An intensifying US campaign against Iran
Amid US charges of Iran's hand in Iraq's instability, some counsel caution.
Somalia, 1993: During the darkest days of the American military intervention, when US troops were taking casualties from drug-addled gunmen wearing flip-flops, US officials pointed to a familiar nemesis.Skip to next paragraph
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It was Iran, warned Madeleine Albright, then-US envoy to the United Nations, that had forged a "tactical alliance" with a Somali warlord and "terrorists" in Sudan. Intelligence sources for the first time spoke of smuggled Iranian weapons. In Mogadishu, journalists were told that Iranian agents were training Somalis to make car bombs. But no proof was ever presented.
US charges against Iran's role in Iraq are mounting. But analysts say that a history of unsubstantiated US claims against Iran should serve as a cautionary tale. The lesson to be drawn is not that Iran is guiltless in Iraq, they say, but one of restraint as a familiar drumbeat sounds.
The latest step in the Bush administration's intensifying campaign to depict Iran as a disruptive force in Iraq is a decision to designate Iran's Revolutionary Guard force a "terrorist" group. That label, and a push for more UN sanctions against Iran over its nuclear program, and continued charges of training, funding, and supplying anti-US militants in Iraq, experts say, could harm Iraq security talks between US and Iranian diplomats in Baghdad.
"The Americans are blaming Iran for everything that goes wrong, even if it's not Iran's fault, and Iran does the same with the US," says Trita Parsi, the Washington-based author of the forthcoming "Treacherous Alliance: Secret Dealings of Israel, Iran and the US."
"Decisionmakers in Washington are by-the-minute limiting their own maneuverability in how to deal with Iran, [thereby] making it more difficult to put the relationship on a positive track," he says.
The US case against Iran
This week, the US commander of central Iraq claimed that 50 officers of the Revolutionary Guard's elite Qods Force were in Iraq, training militants.
Top US officers also charged this month that lethal roadside bombs called explosively formed penetrators (EFPs) from Iran were used in 99 attacks in July and caused one-third of US combat deaths, an "all-time high," Lt. Gen. Raymond Odierno, deputy US commander in Iraq, told The New York Times.
General Odierno claimed the "Iranians are surging support" to Iranian-trained cells to influence US decisions about the Baghdad troop surge. "Over the past three to four months, [Iran's support] has picked up in terms of equipment, training and dollars," Odierno told the Times.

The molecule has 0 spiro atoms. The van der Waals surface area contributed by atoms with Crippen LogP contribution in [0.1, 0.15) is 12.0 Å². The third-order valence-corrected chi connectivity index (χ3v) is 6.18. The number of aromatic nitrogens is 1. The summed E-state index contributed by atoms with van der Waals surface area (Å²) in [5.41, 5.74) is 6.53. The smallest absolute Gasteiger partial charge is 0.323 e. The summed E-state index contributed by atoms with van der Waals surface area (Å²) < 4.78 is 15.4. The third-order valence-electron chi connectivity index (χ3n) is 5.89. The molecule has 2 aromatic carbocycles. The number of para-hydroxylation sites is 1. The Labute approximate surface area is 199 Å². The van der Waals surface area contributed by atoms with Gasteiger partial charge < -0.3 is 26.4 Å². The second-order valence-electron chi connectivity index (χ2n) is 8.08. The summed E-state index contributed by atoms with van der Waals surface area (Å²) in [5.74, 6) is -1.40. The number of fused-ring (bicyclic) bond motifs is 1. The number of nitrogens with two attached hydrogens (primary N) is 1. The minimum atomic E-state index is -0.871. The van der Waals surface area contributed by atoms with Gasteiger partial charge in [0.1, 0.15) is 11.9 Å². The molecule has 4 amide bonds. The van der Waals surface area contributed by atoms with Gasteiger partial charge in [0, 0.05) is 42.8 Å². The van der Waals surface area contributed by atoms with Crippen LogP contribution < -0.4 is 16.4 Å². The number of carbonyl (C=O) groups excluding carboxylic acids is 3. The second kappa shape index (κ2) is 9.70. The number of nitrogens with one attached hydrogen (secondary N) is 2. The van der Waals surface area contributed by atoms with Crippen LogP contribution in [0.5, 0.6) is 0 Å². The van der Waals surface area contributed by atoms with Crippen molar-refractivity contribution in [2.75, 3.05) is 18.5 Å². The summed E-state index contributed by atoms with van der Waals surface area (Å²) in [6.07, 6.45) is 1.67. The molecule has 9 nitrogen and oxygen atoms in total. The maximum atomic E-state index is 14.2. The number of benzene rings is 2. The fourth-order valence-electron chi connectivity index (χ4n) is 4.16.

Some US charges appear to stick. US forces earlier this month captured homemade video of preparations for two Shiite militant attacks on a US base southeast of Baghdad on July 11 and Aug. 5. The footage showed 50 fresh-from-the-box 107-mm rockets being lined up on metal stands in daylight, to fire upon the base.
Intelligence officers told Fox News that there was "no doubt" the rockets – still with some packing grease and English lettering for export, the year 2006, and color-coded – were made in Iran. How they got to Iraq, and carried by whom, they could not say. Fourteen of those rockets were fired at the base, killing one soldier; 36 others were found primed, but their timers failed. Three more larger rockets were fired Aug. 5.
Still, other charges have not stuck and some have been retracted. US intelligence sources claimed in Baghdad in February, for example, that the sophisticated manufacture of EFP parts led them to believe that they could only have been made in Iran and that Iran's supreme leader Ayatollah Ali Khamenei would almost certainly have been aware of it.
Shortly afterwards the chairman of the Joint Chiefs, Gen. Peter Pace, said that he could not confirm that Iran's government "clearly knows or is complicit." US forces have also raided numerous EFP workshops inside Iraq and found such explosives ; they are often used in the oil industry.
Likewise, initial speculation by US officials pointed to "Iranian-trained operatives" in a January attack in Karbala, in which militants dressed as US soldiers and speaking English drove into a US base, kidnapped US troops, and killed five. Months later, the top US general in Iraq denied finding any tie to Iran.